[Answer] In some cases fraud may consist of _____ acts.

Answer: direct material indirect
In some cases fraud may consist of _____ acts.
In law fraud is intentional deception to secure unfair or unlawful gain or to deprive a victim of a legal right. Fraud can violate civil law (e.g. a fraud victim may sue the fraud perpetrator to avoid the fraud or recover monetary compensation) or criminal law (e.g. a fraud perpetrator may be prosecuted and imprisoned by governmental authorities) or it may cause no loss of money property or legal ri…
In law fraud is intentional deception to secure unfair or unlawful gain or to deprive a victim of a legal right. Fraud can violate civil law (e.g. a fraud victim may sue the fraud perpetrator to avoid the fraud or recover monetary compensation) or criminal law (e.g. a fraud perpetrator may be prosecuted and imprisoned by governmental authorities) or it may cause no loss of money property or legal right but still be an element of another civil or criminal wrong. The purpose of fraud may be monetary gain or other benefits for example by obtaining a passport travel document or driver’s license or mortgage fraud where the perpetrator may attempt to qualify for a mortgage by way of false statements. A hoax is a distinct concept that involves deliberate deception without the intention of gain or of materially damaging or depriving a victim.
In common law jurisdictions as a civil wrong fraud is a tort . While the precise definitions and requirements of proof vary among jurisdictions the requisite elements of fraud as a tort generally are the intentional misrepresentation or concealment of an important fact upon which the victim is meant to rely and in fact does rely to the harm of the victim. Proving fraud in a court of law is often said to b…
In common law jurisdictions as a civil wrong fraud is a tort . While the precise definitions and requirements of proof vary among jurisdictions the requisite elements of fraud as a tort generally are the intentional misrepresentation or concealment of an important fact upon which the victim is meant to rely and in fact does rely to the harm of the victim. Proving fraud in a court of law is often said to be difficult as the intention to defraud is the key element in question. As such proving fraud comes with a “greater evidentiary burden than other civil claims.” This difficulty is exacerbated by the fact that some jurisdictions require the victim to prove fraud by clear and convincing evidence . The remedies for fraud may include rescission (i.e. reversal) of a fraudulently obtained agreement or transaction the recovery of a monetary award to compensate for the harm caused punitive damages to punish or deter the misconduct and possibly others. In cases of a fraudulently induced contract fraud may serve as a defense in a civil action for breach of contract or specific performance of contract . Similarly fraud may serve as a basis for a court to invoke its equitable jurisdiction .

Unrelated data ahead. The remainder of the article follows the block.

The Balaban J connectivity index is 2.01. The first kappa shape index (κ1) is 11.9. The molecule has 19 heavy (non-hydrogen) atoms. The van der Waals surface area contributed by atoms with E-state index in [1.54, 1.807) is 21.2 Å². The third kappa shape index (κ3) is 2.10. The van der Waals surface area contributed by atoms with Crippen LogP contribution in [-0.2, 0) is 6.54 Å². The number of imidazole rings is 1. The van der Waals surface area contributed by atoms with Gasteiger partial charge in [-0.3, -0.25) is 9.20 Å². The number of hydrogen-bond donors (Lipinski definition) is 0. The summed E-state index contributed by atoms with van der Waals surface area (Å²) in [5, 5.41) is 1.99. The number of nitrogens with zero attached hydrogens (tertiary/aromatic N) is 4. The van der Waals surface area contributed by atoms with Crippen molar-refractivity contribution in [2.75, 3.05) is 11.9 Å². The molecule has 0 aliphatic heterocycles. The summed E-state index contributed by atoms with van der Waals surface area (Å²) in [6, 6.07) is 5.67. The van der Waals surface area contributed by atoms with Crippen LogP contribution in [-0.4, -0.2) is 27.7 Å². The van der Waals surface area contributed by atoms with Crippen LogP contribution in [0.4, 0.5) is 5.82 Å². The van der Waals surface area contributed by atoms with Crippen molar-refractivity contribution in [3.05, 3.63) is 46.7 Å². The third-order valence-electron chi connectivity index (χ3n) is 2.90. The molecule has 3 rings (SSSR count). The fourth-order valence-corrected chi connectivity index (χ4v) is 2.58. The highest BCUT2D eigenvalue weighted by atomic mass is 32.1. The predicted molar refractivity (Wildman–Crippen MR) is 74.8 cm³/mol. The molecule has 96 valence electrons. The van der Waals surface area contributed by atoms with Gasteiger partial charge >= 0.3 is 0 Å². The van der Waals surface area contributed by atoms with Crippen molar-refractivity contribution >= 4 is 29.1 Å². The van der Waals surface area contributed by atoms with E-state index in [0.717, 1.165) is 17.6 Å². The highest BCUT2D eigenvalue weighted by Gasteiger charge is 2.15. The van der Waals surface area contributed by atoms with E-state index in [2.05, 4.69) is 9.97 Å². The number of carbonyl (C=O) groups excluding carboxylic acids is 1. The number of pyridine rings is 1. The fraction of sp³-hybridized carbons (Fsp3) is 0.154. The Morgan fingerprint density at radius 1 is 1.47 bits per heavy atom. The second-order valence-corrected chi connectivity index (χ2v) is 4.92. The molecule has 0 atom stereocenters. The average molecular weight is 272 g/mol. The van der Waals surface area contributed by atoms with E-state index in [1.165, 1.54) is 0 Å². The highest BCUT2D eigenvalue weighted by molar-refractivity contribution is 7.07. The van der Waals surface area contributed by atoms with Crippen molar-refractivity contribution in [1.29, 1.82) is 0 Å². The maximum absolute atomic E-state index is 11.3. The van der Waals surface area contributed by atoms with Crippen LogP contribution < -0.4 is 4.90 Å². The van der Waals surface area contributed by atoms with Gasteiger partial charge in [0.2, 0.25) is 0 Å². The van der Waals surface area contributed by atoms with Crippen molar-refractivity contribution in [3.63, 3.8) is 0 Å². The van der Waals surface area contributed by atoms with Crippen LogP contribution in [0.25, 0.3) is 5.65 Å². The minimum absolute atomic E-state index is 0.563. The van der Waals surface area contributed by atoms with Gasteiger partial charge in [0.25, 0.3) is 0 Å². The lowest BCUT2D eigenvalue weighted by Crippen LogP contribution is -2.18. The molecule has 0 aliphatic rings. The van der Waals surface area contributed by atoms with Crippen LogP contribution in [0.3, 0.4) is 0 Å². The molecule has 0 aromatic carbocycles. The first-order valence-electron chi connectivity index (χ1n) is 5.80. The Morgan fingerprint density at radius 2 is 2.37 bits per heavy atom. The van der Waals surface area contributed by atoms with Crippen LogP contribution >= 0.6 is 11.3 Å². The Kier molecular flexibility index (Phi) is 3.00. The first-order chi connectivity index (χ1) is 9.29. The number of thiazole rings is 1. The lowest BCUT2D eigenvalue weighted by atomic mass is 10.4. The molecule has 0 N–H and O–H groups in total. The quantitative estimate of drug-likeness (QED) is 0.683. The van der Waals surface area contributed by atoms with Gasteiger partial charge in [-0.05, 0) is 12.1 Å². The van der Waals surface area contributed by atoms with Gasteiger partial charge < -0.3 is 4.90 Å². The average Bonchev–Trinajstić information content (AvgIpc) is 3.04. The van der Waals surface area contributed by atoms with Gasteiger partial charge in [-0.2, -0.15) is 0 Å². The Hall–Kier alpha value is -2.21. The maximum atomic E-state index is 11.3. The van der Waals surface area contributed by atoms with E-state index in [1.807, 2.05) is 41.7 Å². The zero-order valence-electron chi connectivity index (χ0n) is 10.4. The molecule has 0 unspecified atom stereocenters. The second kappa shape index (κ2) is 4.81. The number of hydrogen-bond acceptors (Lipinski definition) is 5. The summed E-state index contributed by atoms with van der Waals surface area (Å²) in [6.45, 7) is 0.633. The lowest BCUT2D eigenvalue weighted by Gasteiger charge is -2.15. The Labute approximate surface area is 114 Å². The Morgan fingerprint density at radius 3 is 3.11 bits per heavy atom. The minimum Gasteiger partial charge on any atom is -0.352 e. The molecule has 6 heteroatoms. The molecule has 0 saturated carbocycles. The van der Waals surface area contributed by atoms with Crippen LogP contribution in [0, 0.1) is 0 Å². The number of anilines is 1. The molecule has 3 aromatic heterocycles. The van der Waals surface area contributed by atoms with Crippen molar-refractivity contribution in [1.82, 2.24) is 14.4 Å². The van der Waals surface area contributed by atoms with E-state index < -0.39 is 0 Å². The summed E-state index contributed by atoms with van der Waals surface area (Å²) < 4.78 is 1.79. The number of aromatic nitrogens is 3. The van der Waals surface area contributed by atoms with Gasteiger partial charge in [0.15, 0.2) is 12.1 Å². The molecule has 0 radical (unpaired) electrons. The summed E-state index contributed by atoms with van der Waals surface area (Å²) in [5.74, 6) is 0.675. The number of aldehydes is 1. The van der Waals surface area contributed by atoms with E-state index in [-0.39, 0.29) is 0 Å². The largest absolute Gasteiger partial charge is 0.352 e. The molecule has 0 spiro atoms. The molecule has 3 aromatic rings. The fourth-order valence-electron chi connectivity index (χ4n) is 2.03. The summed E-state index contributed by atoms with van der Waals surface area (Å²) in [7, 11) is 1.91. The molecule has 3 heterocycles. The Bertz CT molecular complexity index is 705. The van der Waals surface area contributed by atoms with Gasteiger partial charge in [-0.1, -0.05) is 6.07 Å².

Insurance fraud is any act committed to defraud an insurance process. It occurs when a claimant attempts to obtain some benefit or advantage they are not entitled to or when an insurer knowingly denies some benefit that is due. According to the United States Federal Bureau of Investigation the most common schemes include premium diversion fee churning asset diversion and workers compensation fraud. Perpetrators in the schemes can be insurance company employees or claimants. False insurance…

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